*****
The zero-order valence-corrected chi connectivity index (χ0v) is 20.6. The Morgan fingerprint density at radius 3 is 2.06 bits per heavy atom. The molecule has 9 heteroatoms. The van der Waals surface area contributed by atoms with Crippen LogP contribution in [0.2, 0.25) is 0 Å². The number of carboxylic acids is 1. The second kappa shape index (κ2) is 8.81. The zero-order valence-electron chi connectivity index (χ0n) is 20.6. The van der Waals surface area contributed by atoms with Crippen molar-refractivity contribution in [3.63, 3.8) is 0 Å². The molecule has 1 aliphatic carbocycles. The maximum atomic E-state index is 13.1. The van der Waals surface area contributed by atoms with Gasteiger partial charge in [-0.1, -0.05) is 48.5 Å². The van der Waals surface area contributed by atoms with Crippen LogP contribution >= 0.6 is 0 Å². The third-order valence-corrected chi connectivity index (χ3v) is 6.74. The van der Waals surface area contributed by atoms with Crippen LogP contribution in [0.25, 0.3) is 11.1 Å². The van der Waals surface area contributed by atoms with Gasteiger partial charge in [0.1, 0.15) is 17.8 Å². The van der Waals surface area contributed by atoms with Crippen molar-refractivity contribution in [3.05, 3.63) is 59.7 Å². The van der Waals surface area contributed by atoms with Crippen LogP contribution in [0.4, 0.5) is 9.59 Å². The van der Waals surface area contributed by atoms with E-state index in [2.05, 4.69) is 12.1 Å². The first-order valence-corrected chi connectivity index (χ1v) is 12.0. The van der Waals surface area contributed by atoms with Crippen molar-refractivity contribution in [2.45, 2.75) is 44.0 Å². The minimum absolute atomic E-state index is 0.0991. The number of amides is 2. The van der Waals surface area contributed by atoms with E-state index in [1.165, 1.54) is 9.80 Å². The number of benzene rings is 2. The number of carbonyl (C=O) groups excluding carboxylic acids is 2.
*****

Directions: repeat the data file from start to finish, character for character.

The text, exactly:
The zero-order valence-corrected chi connectivity index (χ0v) is 20.6. The Morgan fingerprint density at radius 3 is 2.06 bits per heavy atom. The molecule has 9 heteroatoms. The van der Waals surface area contributed by atoms with Crippen LogP contribution in [0.2, 0.25) is 0 Å². The number of carboxylic acids is 1. The second kappa shape index (κ2) is 8.81. The zero-order valence-electron chi connectivity index (χ0n) is 20.6. The van der Waals surface area contributed by atoms with Crippen molar-refractivity contribution in [3.63, 3.8) is 0 Å². The molecule has 1 aliphatic carbocycles. The maximum atomic E-state index is 13.1. The van der Waals surface area contributed by atoms with Gasteiger partial charge in [-0.1, -0.05) is 48.5 Å². The van der Waals surface area contributed by atoms with Crippen LogP contribution >= 0.6 is 0 Å². The third-order valence-corrected chi connectivity index (χ3v) is 6.74. The van der Waals surface area contributed by atoms with Crippen LogP contribution in [0.25, 0.3) is 11.1 Å². The van der Waals surface area contributed by atoms with Gasteiger partial charge in [0.1, 0.15) is 17.8 Å². The van der Waals surface area contributed by atoms with Crippen molar-refractivity contribution in [3.05, 3.63) is 59.7 Å². The van der Waals surface area contributed by atoms with Crippen LogP contribution in [0.4, 0.5) is 9.59 Å². The van der Waals surface area contributed by atoms with E-state index in [2.05, 4.69) is 12.1 Å². The first-order valence-corrected chi connectivity index (χ1v) is 12.0. The van der Waals surface area contributed by atoms with Crippen molar-refractivity contribution in [2.45, 2.75) is 44.0 Å². The minimum absolute atomic E-state index is 0.0991. The number of amides is 2. The van der Waals surface area contributed by atoms with E-state index in [1.165, 1.54) is 9.80 Å². The number of benzene rings is 2. The number of carbonyl (C=O) groups excluding carboxylic acids is 2.